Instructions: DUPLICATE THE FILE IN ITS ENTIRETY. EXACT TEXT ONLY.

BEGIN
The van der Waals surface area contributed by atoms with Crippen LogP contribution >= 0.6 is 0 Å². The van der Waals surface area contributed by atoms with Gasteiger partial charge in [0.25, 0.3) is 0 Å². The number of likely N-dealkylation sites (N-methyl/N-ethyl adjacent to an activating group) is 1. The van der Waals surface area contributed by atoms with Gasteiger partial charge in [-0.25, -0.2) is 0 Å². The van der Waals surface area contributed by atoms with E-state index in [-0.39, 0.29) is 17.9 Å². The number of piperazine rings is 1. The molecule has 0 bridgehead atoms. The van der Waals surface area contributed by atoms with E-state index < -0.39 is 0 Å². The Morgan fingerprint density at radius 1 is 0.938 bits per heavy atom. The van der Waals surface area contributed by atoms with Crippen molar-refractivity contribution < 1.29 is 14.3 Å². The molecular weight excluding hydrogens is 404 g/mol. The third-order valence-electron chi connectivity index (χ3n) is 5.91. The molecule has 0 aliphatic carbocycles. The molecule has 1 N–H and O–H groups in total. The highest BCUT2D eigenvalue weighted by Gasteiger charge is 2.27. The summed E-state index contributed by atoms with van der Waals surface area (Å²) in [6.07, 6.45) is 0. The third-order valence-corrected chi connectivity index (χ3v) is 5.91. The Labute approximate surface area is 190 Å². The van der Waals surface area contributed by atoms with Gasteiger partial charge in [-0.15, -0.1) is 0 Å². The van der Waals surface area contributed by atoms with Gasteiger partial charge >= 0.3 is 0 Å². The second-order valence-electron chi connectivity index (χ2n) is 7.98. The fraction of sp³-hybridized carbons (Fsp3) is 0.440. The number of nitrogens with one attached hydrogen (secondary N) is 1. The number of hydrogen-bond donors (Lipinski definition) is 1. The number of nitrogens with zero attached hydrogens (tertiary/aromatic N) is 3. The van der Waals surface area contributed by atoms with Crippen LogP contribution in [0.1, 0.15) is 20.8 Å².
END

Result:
The van der Waals surface area contributed by atoms with Crippen LogP contribution >= 0.6 is 0 Å². The van der Waals surface area contributed by atoms with Gasteiger partial charge in [0.25, 0.3) is 0 Å². The number of likely N-dealkylation sites (N-methyl/N-ethyl adjacent to an activating group) is 1. The van der Waals surface area contributed by atoms with Gasteiger partial charge in [-0.25, -0.2) is 0 Å². The van der Waals surface area contributed by atoms with E-state index in [-0.39, 0.29) is 17.9 Å². The number of piperazine rings is 1. The molecule has 0 bridgehead atoms. The van der Waals surface area contributed by atoms with E-state index < -0.39 is 0 Å². The Morgan fingerprint density at radius 1 is 0.938 bits per heavy atom. The van der Waals surface area contributed by atoms with Crippen molar-refractivity contribution < 1.29 is 14.3 Å². The molecular weight excluding hydrogens is 404 g/mol. The third-order valence-electron chi connectivity index (χ3n) is 5.91. The molecule has 0 aliphatic carbocycles. The molecule has 1 N–H and O–H groups in total. The highest BCUT2D eigenvalue weighted by Gasteiger charge is 2.27. The summed E-state index contributed by atoms with van der Waals surface area (Å²) in [6.07, 6.45) is 0. The third-order valence-corrected chi connectivity index (χ3v) is 5.91. The Labute approximate surface area is 190 Å². The van der Waals surface area contributed by atoms with Gasteiger partial charge in [-0.15, -0.1) is 0 Å². The van der Waals surface area contributed by atoms with Gasteiger partial charge >= 0.3 is 0 Å². The second-order valence-electron chi connectivity index (χ2n) is 7.98. The fraction of sp³-hybridized carbons (Fsp3) is 0.440. The number of nitrogens with one attached hydrogen (secondary N) is 1. The number of hydrogen-bond donors (Lipinski definition) is 1. The number of nitrogens with zero attached hydrogens (tertiary/aromatic N) is 3. The van der Waals surface area contributed by atoms with Crippen LogP contribution in [0.1, 0.15) is 20.8 Å².